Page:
Thus I grew up with a confirmed faith that a small stream of music known as “ Sam-Gayan” which was initially being sung only with three notes could not develop into a full- fledged system of music of scale of seven notes and melodies known as ‘Murchchanas’ or ‘Jatis’ or ‘Ragas’ if our music had remained only in the tonal abstract form. It had to be supported with ‘the Sahitya’.

Even Pandit Bhatkhande has stated that he could improvise the Ragas into tonal-forms or the “Swaravistaras” contained in the six parts if his book on the basis of “Bandishes” collected by him from the musicians of different “Gharanas”.

Centuries ago Bharat Muni and thereafter Matang Muni had asserted that “Ragas” were nourished and enriched through ‘Gitis’ like ‘Mangal-Gitis’, ‘Dhruva’, ‘Brahma’, Kapala’, Kambala’ and ‘Magadhi’etc. These were the names of the sacred songs of their eras.

Still it is a well known fact that the music that has come down to us is not the same as it was in Bharat Muni’s or even Pt. Sharang Deva’s time. History of music tells us how the neo ideas which enriched the treasure of ‘Shastric’ or classicalised music and therefore the external form of this music kept changing from time to time. But the basic fundamental principles remained the same and more than that the spiritual character of the ‘Swaras’ of our music continued to lead the listeners to the depth of God-consciousness.

Narad Muni in his valuable treatise ‘Naradiya-Shiksha’ has mentioned that ten ‘Gunavrittis’ like ‘Raktam’, ‘Alankritam’, ‘Purnam’, ‘Sukamaram’, ‘Vistrutam’, ‘Madhuram’ etc. embellish the ‘Sahitya’ as well as the melodies (Ragas) of the song.

Hence even when religious ideas changed, language changed and kinds of compositions also changed the link between the tonal-form of the melodies and the words (Sahitya) of the song continued and our ‘Shastric’ music came down from generation to generation with the comments and expansions in the guilds of the compositions the ancient sages and medieval saints.

This is the reason why no one questions who was the ‘Guru’ of the author of the immortal work ‘Geet-Govind’ because the answer is contained in the tradition of oral transmission of religious philosophies and the faith in the appeal of ‘Swaras’ of our music to the human soul.

Had this not been true we could not explain the fact that the names of ‘Ragas’ are mentioned for the ‘Charya’ and ‘Vajra’ Gitis of Buddist Siddhacharya of 7th to 11th A.D. as well as for the ‘Prabandhas’ of Kavi Jayadeva or Padas of Namdeva, Kabir and Surdas and also for the ‘Shabads’ of Guru Nanak who hailed around 16th Century A.D. Therefore, I have made a special mention of a chapter from ‘Adi-Grantha’ Which has given a list of Ragas selected by the saints of different eras to express the similar ideas.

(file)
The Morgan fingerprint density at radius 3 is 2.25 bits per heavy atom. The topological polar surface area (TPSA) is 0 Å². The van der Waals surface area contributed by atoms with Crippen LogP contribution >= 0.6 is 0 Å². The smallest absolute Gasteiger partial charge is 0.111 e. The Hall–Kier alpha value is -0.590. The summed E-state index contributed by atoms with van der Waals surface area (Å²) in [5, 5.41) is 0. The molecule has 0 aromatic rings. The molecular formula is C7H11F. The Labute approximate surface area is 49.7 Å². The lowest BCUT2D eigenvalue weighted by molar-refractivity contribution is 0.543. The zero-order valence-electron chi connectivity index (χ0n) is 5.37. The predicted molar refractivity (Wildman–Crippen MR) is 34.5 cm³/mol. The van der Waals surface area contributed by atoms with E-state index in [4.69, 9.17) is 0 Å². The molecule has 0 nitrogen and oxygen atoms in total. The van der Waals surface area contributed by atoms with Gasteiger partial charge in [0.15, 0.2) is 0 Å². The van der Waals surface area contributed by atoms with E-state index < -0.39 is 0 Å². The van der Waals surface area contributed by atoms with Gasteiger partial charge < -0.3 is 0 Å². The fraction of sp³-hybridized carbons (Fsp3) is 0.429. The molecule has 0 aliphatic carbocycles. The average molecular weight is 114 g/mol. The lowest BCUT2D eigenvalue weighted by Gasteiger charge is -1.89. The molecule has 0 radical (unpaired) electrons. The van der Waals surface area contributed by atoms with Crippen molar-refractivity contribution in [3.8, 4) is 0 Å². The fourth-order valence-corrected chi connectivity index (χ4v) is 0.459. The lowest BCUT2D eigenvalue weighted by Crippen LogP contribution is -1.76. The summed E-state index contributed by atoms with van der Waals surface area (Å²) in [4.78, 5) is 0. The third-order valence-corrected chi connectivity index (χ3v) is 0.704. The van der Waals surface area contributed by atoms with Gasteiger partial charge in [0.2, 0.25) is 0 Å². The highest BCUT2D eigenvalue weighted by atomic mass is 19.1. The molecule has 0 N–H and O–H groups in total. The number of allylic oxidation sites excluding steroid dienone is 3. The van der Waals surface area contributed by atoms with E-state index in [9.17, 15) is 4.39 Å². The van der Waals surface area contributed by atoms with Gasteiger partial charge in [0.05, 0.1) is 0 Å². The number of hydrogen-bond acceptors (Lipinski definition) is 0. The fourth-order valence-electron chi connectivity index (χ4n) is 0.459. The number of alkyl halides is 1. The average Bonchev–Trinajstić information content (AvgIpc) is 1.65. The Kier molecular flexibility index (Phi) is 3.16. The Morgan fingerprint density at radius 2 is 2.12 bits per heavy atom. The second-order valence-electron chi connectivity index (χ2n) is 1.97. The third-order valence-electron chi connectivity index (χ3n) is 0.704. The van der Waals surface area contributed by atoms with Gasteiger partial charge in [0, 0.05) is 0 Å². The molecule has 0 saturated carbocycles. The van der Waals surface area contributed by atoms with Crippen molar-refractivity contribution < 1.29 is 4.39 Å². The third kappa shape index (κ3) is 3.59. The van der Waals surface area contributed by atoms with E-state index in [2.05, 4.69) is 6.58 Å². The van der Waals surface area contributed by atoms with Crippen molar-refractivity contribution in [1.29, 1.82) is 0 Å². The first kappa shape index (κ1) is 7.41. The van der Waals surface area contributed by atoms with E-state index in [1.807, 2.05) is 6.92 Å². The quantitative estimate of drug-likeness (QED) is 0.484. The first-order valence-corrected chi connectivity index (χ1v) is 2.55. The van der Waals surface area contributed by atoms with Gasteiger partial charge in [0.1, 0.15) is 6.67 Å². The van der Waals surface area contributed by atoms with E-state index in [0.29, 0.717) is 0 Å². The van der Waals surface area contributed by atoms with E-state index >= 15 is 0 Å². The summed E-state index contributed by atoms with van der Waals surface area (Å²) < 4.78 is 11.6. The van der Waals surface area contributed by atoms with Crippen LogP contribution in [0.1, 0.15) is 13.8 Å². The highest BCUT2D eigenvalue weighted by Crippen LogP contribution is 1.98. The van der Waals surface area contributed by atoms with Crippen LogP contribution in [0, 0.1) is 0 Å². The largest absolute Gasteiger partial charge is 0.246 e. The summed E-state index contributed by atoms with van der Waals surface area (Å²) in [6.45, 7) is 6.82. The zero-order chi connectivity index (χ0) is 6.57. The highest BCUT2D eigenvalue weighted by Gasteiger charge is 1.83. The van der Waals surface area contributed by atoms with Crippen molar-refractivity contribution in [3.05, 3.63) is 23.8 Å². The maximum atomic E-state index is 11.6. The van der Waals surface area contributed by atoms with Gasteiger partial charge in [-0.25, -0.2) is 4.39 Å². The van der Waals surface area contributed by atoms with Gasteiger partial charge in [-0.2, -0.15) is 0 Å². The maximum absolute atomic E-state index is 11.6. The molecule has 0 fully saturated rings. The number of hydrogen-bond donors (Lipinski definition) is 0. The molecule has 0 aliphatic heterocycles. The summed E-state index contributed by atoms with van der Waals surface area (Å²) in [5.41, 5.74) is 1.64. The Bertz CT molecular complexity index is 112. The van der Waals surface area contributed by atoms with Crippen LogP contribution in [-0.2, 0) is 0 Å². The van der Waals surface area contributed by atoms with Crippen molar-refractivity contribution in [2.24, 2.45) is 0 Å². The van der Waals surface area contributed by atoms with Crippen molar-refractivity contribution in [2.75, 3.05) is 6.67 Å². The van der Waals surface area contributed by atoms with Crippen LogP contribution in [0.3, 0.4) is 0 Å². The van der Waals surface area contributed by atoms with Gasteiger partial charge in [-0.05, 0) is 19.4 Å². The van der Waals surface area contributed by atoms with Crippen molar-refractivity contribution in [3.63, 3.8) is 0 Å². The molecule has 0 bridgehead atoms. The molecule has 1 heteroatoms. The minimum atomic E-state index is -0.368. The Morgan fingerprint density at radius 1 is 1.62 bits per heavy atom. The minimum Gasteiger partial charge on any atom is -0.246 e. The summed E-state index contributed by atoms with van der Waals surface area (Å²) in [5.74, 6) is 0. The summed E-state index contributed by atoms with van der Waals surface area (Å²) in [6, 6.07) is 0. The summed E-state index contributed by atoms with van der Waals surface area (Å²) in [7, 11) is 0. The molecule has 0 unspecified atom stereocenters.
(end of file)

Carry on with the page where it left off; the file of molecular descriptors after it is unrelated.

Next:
Such similarities should not surprise us if we bear in mind that these saint-singers, though they belonged to different eras, were the divinely-inspired citizens of the spiritual world which does not believe in the narrow barriers of caste, creed, religion or time.

I am one of those fortunate persons for whom this could become a personal experience because when I was maturing in my thinking I had the good chance of leading the daily evening prayer on the prayer-grounds of Gandhiji’s Ashram at Sevagram, Sitting in front of Bapu’s seat when at the end of the prayer I sang a Bhajan of Saints of India I realised that the attributes of a true devotee of God described by Narsimha Mehta were exactly the same as described by Saint Tukaram in his Marathi ‘Abhanga’ or by Guru Nanak in his ‘Shabad’ in Gurumukhi language. Herein lay the importance of Gandhiji’s movement of ‘Sarva-Dharma’ prayer because it helped to bring into high-light the devotional-hymns of our saints which unfortunately had been thrown into oblivion under the domination of foreign-rule causing disregard for our heritage.

Many well wisher were apprehensive about the vastness of my study but with my background I could not stop my urge of bringing into highlight the contribution of at least some selected saints of each region of our country. God almighty helped and of course I can not ignore the encouragement received from the two learned musicologists—late Dr. Sharadchandra Paranjape and Dr. Arun Kumar Sen of Raipur and of course my late husband.

I have been anxious to share whatever little knowledge I had gained during my long study of ten years and it is my good fortune that the authorities of ‘Kanishka Publishers’ have undertaken to bring out my efforts in a book-form. I hope that readers will enjoy reading this book.

Introduction

We do not know exactly, when music first began. It is very difficult to know the time and form of primordial man, and it is equally so to trace the origin of this great art called ‘music’. It is too remote in time to be determined accurately as to when and how music came into existence. Music being in born in man, it is not baseless to say that ‘History of Man’ is ‘History of Music”.

Because of the dearth of records and chronicles, the origin of this divine art has become a matter of controversy and many discussions have taken place on this subject. Yet before the theory of evolution was propounded by Darwin and historians of music had started looking for scientific explanations, myths and legends had existed, in most of the countries all over the world, which show that ancient people of many countries, believed music to be a gift of God, like sunshine, wind or moonlight. All these subjects made man happy and so, naturally, he not only considered them to be divine gifts but also considered their sources, e.g. Sun or Moon, to be deities themselves.